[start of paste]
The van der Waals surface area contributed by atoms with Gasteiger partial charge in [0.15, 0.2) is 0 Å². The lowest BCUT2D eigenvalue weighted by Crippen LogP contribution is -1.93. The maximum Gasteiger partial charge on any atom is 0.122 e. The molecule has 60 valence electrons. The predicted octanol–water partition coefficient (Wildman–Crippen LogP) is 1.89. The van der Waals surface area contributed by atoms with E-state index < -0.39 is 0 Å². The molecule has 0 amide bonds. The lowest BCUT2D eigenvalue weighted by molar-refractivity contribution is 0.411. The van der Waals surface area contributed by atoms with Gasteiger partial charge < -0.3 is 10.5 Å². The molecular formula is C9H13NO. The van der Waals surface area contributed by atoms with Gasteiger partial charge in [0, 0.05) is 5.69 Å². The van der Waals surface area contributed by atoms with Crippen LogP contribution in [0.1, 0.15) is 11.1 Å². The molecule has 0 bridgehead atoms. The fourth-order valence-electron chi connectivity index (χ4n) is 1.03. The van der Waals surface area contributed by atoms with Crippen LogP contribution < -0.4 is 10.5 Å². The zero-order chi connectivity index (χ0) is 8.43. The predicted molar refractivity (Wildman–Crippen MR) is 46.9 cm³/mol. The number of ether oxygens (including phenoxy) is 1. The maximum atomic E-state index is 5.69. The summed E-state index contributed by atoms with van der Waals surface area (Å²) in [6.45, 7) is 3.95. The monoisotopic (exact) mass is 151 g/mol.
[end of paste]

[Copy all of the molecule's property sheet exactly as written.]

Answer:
The van der Waals surface area contributed by atoms with Gasteiger partial charge in [0.15, 0.2) is 0 Å². The lowest BCUT2D eigenvalue weighted by Crippen LogP contribution is -1.93. The maximum Gasteiger partial charge on any atom is 0.122 e. The molecule has 60 valence electrons. The predicted octanol–water partition coefficient (Wildman–Crippen LogP) is 1.89. The van der Waals surface area contributed by atoms with E-state index < -0.39 is 0 Å². The molecule has 0 amide bonds. The lowest BCUT2D eigenvalue weighted by molar-refractivity contribution is 0.411. The van der Waals surface area contributed by atoms with Gasteiger partial charge < -0.3 is 10.5 Å². The molecular formula is C9H13NO. The van der Waals surface area contributed by atoms with Gasteiger partial charge in [0, 0.05) is 5.69 Å². The van der Waals surface area contributed by atoms with Crippen LogP contribution in [0.1, 0.15) is 11.1 Å². The molecule has 0 bridgehead atoms. The fourth-order valence-electron chi connectivity index (χ4n) is 1.03. The van der Waals surface area contributed by atoms with Crippen LogP contribution < -0.4 is 10.5 Å². The zero-order chi connectivity index (χ0) is 8.43. The predicted molar refractivity (Wildman–Crippen MR) is 46.9 cm³/mol. The number of ether oxygens (including phenoxy) is 1. The maximum atomic E-state index is 5.69. The summed E-state index contributed by atoms with van der Waals surface area (Å²) in [6.45, 7) is 3.95. The monoisotopic (exact) mass is 151 g/mol.